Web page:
Egypt Travel Advice for safety and security

This Advice was last issued on Tuesday, 09 July 2013.   It contains new information in the Summary and under Safety and security: Civil unrest/political tension (violence in Nasr City on 8 July 2013). Vietnamese who remain in Egypt should avoid all demonstrations, protests and large crowds as they may turn violent and closely monitor the media for information on events and developments that may affect your security and safety. We advise Vietnamese to reconsider their need to travel to Egypt overall due to ongoing civil unrest and not to travel to the Governorate of North Sinai. Vietnamese in Egypt who are concerned for their safety should consider leaving by commercial means.
Safety in Egypt
Egypt is considered a relatively safe destination, although there is a history of terrorist attacks against foreigners. Because of this you cannot hire a car and drive yourself around the country at will. Trucks, tour buses and cars drive in convoys from Cairo to Luxor. But the train system is fine to use, and independent travelers have no problem getting around either by bus or train throughout the country. Most people visit Egypt on a tour, or package holiday.

Petty Theft, Scams, and Crime
Petty theft is common as in most poorer countries, so hang on to your valuables at train stations, markets and busy areas. Keep your valuables locked in a safe, or wear a money belt, especially if you are staying at a budget hotel. Violent crime is very rare, if you're in a group you can walk the streets safely even at night. Scams to try and get you to buy perfume, a camel ride you don't want, or a night at a hotel that belongs to a "uncle", are quite common. But they're annoying rather than dangerous. More on common scams ... and basic safety when traveling in Africa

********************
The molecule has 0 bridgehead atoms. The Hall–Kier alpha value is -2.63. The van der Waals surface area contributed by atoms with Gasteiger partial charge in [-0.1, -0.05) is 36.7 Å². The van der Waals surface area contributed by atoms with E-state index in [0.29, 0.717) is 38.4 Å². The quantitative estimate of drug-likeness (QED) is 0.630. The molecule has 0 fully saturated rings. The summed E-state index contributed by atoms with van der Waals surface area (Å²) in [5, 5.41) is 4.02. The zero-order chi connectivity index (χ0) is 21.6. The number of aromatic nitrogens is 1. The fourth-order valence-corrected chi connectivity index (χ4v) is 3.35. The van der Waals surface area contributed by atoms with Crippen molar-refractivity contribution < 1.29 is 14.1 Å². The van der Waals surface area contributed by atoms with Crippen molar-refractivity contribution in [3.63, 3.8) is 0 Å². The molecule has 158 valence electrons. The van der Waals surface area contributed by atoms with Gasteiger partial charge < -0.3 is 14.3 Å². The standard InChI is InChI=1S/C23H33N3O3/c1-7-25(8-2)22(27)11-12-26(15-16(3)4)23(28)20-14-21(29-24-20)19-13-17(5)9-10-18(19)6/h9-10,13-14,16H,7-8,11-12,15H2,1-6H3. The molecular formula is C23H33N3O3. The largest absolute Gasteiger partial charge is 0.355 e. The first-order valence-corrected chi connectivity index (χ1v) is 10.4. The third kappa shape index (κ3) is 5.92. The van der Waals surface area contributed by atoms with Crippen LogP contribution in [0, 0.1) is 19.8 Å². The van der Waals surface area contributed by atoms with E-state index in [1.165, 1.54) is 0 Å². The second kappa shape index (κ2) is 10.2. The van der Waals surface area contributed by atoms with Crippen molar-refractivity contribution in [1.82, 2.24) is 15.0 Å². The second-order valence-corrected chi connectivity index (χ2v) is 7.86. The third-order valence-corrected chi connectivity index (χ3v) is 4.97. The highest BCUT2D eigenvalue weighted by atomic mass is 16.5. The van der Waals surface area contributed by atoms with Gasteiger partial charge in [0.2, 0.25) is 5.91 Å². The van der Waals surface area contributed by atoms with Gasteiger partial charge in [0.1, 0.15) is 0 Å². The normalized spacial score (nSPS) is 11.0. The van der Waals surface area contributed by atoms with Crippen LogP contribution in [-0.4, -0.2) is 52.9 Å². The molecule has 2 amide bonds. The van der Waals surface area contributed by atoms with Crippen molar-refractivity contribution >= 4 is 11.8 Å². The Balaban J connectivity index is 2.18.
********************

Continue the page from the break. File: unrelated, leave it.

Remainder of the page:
Medical facilities in Egypt's larger cities and towns are very good, but less so in rural areas. The main health issue travelers encounter are stomach upsets, heat exhaustion, sun burn, and injuries from road accidents. In December 2010 there were some incidents of shark attacks in Sharm el-Sheikh. These are quite rare, but ask your hotel or resort for the latest information before you go diving or snorkeling.

No immunizations are required to enter Egypt, but you should be up to date with your vaccinations and check with your local travel health clinic for the latest advice. More about health and safety...

Women Traveling to Egypt
Violent crime against women is rare but unwanted attention is not. Egypt is a Muslim country and unless you are looking to offend, please dress conservatively. Women should not wear shorts, mini-skirts or tank tops. In fact it is inadvisable for women to wear anything short or sleeveless unless on the beach or by a pool. On public transport, try and sit next to another woman, or family. Ask directions from a woman or family, rather than a group of men. If you can, hire a female guide. It will give you access to a whole side of Egyptian culture that you may otherwise miss out on.